The Backlog: Stephen Colbert is Funny Edition
No silly memes, no riffing on major world news events -- this is just your typical, run-of-the-mill backlog. But isn't that cause enough for celebration? No? Hm. Well, here, check out Stephen Colbert's exclusive preview of Microsoft's Project Natal:
The stars have aligned. Not only will this year mark the release of games by Tim Schafer, Ron Gilbert and Dave Grossman -- three veterans of the Golden Age of Adventure Gaming -- but it will herald the resurrection of Monkey Island, the game that brought the art of insult swordfighting to the masses.
In celebration of the upcoming remake of The Secret of Monkey Island and Telltale's first season of Tales of Monkey Island, I dove back into my collection of LucasArts adventure games. First up: The Curse of Monkey Island on Mega-Monkey mode, to truly test my puzzle-solving prowess (and alliterative aspirations, apparently.) Once I've killed Dread Pirate LeChuck again...again, I'm planning on paying a few of my favorites a visit: Full Throttle, Day of the Tentacle and The Dig, most likely. And to cap it all off? I'll be returning to the colorful streets of El Marrow in Grim Fandango. (Fact: Grim Fandango is the best game ever made. Honest! Look it up somewhere.)
And lest I forget the current generation of gaming, I oughta mention I've been plugging away at InFamous (50% completion rate and still excellent) and Red Faction: Guerrilla. Talk about an underdog of a game; Guerrilla's only been out for a couple weeks and its price has already been slashed from $60 to $40.
Lemme give you some advice: No matter what opinion you may have of Saints Row or the older Red Faction games, toss it right out the window. Red Faction is relentlessly satisfying both online and off. Don't be shocked if it ends up at the top of my list for Best Games of 2009.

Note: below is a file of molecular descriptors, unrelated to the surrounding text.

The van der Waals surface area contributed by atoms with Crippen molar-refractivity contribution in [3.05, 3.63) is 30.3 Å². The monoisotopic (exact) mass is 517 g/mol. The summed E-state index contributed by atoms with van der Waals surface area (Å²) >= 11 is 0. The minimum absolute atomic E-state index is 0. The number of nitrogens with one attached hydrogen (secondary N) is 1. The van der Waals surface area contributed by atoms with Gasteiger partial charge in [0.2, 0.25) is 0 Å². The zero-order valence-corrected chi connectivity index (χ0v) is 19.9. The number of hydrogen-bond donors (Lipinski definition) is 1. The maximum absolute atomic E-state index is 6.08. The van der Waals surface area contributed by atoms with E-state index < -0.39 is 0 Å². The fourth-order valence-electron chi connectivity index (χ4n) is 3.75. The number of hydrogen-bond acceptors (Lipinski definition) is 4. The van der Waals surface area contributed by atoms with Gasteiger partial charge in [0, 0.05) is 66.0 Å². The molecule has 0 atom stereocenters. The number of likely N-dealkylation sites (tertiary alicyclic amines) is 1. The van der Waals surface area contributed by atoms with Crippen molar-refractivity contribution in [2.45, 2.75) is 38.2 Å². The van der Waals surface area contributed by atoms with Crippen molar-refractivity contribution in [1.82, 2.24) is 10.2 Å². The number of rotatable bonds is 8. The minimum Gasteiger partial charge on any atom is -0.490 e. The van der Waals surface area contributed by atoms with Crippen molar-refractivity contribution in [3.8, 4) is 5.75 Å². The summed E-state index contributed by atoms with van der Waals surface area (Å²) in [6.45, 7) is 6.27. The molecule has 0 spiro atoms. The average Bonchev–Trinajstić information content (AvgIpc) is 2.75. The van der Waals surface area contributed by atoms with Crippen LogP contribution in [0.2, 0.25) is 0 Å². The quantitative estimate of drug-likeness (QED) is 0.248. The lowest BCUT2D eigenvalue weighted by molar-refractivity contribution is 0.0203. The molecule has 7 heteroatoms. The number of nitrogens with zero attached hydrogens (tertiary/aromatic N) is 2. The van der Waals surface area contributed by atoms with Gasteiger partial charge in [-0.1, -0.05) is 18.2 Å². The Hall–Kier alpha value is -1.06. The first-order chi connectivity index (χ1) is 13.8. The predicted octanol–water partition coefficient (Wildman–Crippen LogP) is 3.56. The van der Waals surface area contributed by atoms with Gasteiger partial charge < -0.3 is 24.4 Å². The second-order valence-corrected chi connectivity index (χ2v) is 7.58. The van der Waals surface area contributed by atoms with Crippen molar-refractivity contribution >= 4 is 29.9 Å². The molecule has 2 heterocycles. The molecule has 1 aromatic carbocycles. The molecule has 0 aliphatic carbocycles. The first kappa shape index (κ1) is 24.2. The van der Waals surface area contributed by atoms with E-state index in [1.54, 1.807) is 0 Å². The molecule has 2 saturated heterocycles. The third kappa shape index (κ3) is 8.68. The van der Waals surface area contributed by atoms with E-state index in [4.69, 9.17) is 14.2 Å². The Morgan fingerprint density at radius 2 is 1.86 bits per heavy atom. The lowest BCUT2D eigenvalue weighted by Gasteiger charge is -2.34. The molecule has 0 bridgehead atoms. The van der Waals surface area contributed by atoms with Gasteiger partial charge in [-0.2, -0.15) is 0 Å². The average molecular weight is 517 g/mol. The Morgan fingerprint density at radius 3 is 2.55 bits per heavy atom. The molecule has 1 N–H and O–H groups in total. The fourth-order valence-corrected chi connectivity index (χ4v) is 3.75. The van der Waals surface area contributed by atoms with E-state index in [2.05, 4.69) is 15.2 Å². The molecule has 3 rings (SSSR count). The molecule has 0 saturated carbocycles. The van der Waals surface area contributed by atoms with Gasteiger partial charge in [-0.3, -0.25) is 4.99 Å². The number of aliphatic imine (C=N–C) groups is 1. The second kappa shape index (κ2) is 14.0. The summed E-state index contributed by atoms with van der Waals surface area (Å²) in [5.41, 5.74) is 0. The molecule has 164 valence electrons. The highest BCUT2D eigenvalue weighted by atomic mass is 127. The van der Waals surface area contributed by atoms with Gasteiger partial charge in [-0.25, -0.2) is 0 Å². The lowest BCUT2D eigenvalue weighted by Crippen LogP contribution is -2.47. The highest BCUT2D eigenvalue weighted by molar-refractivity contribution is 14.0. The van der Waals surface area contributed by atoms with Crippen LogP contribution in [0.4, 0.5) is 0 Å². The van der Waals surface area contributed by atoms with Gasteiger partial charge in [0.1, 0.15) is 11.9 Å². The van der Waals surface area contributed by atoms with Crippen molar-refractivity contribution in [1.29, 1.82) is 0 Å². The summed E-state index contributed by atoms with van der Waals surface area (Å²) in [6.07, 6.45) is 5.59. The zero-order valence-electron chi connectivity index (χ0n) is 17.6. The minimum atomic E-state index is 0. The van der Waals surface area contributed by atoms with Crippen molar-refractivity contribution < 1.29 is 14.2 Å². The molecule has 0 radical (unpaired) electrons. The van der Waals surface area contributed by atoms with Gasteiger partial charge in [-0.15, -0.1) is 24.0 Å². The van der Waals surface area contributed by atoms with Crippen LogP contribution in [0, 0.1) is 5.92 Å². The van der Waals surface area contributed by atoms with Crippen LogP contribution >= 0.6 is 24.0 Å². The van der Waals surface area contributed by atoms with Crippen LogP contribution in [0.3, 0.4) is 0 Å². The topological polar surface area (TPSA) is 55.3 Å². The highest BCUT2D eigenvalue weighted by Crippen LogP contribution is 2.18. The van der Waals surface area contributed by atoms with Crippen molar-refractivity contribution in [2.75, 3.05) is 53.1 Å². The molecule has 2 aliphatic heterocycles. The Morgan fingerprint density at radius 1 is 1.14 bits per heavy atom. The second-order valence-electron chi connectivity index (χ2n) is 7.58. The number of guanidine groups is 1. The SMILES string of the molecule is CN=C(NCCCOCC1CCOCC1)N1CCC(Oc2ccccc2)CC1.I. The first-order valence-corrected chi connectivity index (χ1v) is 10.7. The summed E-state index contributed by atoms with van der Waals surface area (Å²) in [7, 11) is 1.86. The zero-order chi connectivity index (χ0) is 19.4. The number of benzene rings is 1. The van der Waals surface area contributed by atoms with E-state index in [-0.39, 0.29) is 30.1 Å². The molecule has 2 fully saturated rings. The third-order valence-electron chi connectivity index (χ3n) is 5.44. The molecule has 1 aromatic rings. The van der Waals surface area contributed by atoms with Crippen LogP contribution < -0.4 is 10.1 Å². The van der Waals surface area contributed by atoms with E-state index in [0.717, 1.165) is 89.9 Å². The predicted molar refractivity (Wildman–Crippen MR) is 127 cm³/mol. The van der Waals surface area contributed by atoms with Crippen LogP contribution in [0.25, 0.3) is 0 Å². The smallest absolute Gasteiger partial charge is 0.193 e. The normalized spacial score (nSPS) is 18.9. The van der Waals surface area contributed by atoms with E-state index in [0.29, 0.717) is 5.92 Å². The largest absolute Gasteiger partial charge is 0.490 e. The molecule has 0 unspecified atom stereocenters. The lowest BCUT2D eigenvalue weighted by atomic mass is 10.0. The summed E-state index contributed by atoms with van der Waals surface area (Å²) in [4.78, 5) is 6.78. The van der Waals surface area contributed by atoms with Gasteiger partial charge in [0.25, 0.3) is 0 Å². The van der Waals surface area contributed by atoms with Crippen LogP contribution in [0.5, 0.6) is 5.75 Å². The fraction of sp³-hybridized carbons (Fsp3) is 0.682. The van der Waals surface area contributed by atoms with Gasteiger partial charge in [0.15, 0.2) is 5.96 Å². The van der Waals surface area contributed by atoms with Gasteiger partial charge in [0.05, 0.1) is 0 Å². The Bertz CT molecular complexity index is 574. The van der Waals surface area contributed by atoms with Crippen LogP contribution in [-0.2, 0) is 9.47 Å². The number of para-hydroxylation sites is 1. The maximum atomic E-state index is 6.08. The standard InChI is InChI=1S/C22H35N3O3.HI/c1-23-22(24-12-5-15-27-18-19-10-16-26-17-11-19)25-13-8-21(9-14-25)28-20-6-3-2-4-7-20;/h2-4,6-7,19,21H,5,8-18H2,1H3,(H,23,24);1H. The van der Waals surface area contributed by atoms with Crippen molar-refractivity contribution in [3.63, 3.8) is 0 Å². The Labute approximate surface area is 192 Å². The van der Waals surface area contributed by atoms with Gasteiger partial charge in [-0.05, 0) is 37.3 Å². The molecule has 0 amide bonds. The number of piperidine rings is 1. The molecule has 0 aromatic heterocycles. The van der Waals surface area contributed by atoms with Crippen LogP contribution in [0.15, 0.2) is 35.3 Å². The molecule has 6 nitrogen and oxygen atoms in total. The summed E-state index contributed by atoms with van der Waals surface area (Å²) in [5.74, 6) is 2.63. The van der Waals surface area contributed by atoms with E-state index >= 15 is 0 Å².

Purchasing the Xbox 360 version of XMOWUE (that's X-Men Origins: Wolverine: Uncaged Edition -- which makes for an awful acronym) for $37 dollars at Target was the best gaming decision I've made this week. I've patiently waited for a sale on the game since its release, and I'm glad I finally got a chance to scoop it up.
The game is absolutely ridiculous, disgustingly gory and extremely family friendly (not really). Now I've never really read any of Wolverine's comic series -- give me Batman or Spider-Man anyday -- but I can tell Raven Software lovingly nailed the feel of being Wolverine. It's brutal, but also beautiful in a demented sort of way.
I'll also admit within this allotted virtual space that I've become addicted to The Sims 3.
The last time I played any Sims title was way back in 2002 when the first game's vacation expansion came out. After that I quietly put away the voyeuristic notion of controlling virtual people in favor of more conventional gaming experiences. Plus, I was annoyed with the hundreds of expansion packs EA and Maxis kept releasing (honestly that's written with just a tinge of hyperbole). Even so I'm back for the third game, and it's as crack-like as I remember. I have to stop sometime soon though, otherwise it'll become my new World of Warcraft.
Which, by the way, keeps telling me to play it. I need help.
Kicking it old school: Been taking in some SNES games thanks to the power of emulation, specifically NBA Jam: Tournament Edition and International Superstar Soccer, the precursor to the Pro Evo Soccer series we know now. Gotta love some 16-bit goodness every now and then, but I'm still kind of tweaked that I can't get the cheat codes for NBA Jam to work. Ah well.
Two big sports game demos dropped this week, though: NCAA Football 10 and The Bigs 2. I put damn near 120 hours in to NCAA 09, and am still kind of looking forward to 10, but man...I was not very impressed with the demo upon playing it for the first time. In fact, you could say I'm kind of down on the game. It just didn't feel right — I had wanted the game to feel different, to make some improvements, but it still feels odd now that they're here.
The other demo was The Bigs 2, 2k Sports' take on arcade baseball. I only ever played the demo of the first one, but it was well liked by a lot of people, including 1up.com's Sports Anomaly podcast. Well, the demo is incredibly good — fairly easy to pick up, a ton of fun to play, great mechanics, and it doesn't feel unfair like a lot of arcade sports games can. I would definitely love to get my hands on the full game when it comes out soon.